The Knight Institute welcomes proposals on a rolling basis from scholars interested in collaborating with the Institute on substantial projects relating to the Institute’s mandate.
The Institute’s Senior Visiting Research Scholar (“Visiting Scholar”) program allows leading scholars and thinkers from a range of disciplines—including law, journalism, and computer science—an opportunity to spend a semester or year at the Institute focusing on projects that engage with critical questions relating to the freedoms of speech and the press in the digital age. Visiting Scholars’ projects may take a variety of forms, including commissioning and editing essays or scholarly articles around a common theme; undertaking empirical research; conceptualizing and organizing public events; convening scholars, policymakers, or others; or developing new frameworks for the Institute’s litigation, research, and public education efforts. Visiting Scholars also participate in the Institute’s decision-making about its litigation, research, and public education programs and help connect the Institute with scholarly and other communities of relevance to the Institute’s work.
The projects undertaken by past Visiting Scholars are indicative of the kinds of projects that the Institute hopes and expects to sponsor in the future. Projects that the Institute’s Visiting Scholars have undertaken in the past include:
A series of commissioned essays focused on “emerging threats” to the system of free expression, published on the Institute’s website and, later this year, in a collection by Columbia University Press.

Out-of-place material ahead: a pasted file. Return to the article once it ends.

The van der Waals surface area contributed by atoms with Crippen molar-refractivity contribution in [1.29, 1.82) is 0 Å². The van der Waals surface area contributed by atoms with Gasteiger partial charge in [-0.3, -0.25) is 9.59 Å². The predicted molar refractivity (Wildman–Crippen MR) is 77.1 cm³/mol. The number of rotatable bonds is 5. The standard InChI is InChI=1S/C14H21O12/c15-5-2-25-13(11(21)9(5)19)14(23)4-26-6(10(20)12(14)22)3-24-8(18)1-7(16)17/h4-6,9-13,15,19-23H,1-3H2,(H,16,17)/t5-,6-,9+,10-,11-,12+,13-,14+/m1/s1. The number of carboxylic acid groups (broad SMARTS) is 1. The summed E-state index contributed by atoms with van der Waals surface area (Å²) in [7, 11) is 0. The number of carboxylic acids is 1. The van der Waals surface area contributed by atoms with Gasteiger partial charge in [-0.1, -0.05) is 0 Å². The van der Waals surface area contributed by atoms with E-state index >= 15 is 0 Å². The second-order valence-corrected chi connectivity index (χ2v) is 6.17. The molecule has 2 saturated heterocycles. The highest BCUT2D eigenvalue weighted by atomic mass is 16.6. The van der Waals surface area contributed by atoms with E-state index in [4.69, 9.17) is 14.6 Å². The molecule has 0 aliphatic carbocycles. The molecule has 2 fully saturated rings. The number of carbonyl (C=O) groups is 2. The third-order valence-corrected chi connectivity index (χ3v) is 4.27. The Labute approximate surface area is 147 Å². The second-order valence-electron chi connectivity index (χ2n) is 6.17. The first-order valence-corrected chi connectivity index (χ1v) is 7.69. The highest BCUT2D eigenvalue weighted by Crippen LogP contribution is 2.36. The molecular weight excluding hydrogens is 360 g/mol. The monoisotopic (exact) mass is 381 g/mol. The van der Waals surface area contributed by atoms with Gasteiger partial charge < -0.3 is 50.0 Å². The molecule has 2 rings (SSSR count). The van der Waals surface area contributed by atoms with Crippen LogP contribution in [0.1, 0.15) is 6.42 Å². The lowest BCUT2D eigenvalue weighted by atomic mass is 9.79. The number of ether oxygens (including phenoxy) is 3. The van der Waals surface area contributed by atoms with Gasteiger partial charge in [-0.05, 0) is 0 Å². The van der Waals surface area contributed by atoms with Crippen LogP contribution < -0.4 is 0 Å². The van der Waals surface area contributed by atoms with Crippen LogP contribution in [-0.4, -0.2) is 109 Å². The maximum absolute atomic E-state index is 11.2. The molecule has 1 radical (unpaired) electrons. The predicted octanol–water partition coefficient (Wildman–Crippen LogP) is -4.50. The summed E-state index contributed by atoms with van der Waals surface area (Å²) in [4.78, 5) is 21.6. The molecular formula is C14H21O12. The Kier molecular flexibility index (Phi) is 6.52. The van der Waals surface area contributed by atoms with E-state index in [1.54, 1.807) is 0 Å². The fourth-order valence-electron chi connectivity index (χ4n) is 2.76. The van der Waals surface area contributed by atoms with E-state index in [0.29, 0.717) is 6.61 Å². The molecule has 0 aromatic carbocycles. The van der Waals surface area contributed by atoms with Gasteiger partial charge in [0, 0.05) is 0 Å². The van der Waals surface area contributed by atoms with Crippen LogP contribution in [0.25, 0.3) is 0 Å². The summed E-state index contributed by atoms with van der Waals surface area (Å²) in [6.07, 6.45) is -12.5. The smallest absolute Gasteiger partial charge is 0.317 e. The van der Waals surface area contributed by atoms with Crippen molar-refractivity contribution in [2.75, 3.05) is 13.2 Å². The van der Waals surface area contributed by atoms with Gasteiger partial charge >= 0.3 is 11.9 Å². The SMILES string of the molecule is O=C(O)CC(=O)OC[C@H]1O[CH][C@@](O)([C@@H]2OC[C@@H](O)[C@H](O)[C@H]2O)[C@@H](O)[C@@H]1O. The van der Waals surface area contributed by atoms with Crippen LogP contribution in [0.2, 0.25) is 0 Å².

A symposium (co-hosted with the Columbia Law Review) on “The First Amendment in an Age of Inequality.”
A series of commissioned essays on the future of the First Amendment, and a closed convening of scholars and technologists focused on the same topic.
A symposium on “Data and Democracy.”
Visiting Scholars receive a stipend commensurate with their experience and the scope of their research project.
Applicants for Senior Visiting Scholar positions should be Individuals interested in being considered should submit a C.V. and brief proposal (no more than two pages) to Katy Glenn Bass, the Institute’s Research Director, at firstname.lastname@example.org. Proposals should describe the proposed project, explain how the project relates to the Institute’s mandate and work, and explain what resources the Institute would have to provide in order to ensure the project’s success. Some applicants may want to submit a proposed timeline. In selecting Visiting Scholars, the Institute will give consideration to the strength of applicants’ past and present work, to their capacity to create and deliver projects that advance the Institute’s current programmatic priorities (described here), and to the potential for their research or scholarship to inform the Institute’s future work.
Proposals may be submitted at any point in the calendar year. The Institute considers applications as they are submitted, with the assistance of an advisory committee that includes former Visiting Scholars as well as faculty from Columbia’s Law and Journalism Schools.